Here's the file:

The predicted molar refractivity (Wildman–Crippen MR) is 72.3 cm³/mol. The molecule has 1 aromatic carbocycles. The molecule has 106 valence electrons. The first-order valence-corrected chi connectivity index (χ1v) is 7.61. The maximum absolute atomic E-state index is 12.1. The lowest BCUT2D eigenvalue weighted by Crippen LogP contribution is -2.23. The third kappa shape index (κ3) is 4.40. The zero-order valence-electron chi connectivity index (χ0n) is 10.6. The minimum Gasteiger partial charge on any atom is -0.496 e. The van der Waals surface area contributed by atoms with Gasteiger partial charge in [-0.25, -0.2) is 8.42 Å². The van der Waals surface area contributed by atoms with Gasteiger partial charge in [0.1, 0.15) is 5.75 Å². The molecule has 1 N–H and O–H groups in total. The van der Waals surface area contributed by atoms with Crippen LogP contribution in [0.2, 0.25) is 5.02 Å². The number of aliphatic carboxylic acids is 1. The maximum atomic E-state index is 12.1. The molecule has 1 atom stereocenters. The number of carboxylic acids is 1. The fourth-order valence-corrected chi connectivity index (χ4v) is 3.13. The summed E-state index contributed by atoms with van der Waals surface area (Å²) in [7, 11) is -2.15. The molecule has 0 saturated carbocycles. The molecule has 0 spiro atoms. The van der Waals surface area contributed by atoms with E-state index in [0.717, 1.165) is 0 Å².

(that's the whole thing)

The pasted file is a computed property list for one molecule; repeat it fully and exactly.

The predicted molar refractivity (Wildman–Crippen MR) is 72.3 cm³/mol. The molecule has 1 aromatic carbocycles. The molecule has 106 valence electrons. The first-order valence-corrected chi connectivity index (χ1v) is 7.61. The maximum absolute atomic E-state index is 12.1. The lowest BCUT2D eigenvalue weighted by Crippen LogP contribution is -2.23. The third kappa shape index (κ3) is 4.40. The zero-order valence-electron chi connectivity index (χ0n) is 10.6. The minimum Gasteiger partial charge on any atom is -0.496 e. The van der Waals surface area contributed by atoms with Gasteiger partial charge in [-0.25, -0.2) is 8.42 Å². The van der Waals surface area contributed by atoms with Gasteiger partial charge in [0.1, 0.15) is 5.75 Å². The molecule has 1 N–H and O–H groups in total. The van der Waals surface area contributed by atoms with Crippen LogP contribution in [0.2, 0.25) is 5.02 Å². The number of aliphatic carboxylic acids is 1. The maximum atomic E-state index is 12.1. The molecule has 1 atom stereocenters. The number of carboxylic acids is 1. The fourth-order valence-corrected chi connectivity index (χ4v) is 3.13. The summed E-state index contributed by atoms with van der Waals surface area (Å²) in [7, 11) is -2.15. The molecule has 0 saturated carbocycles. The molecule has 0 spiro atoms. The van der Waals surface area contributed by atoms with E-state index in [0.717, 1.165) is 0 Å².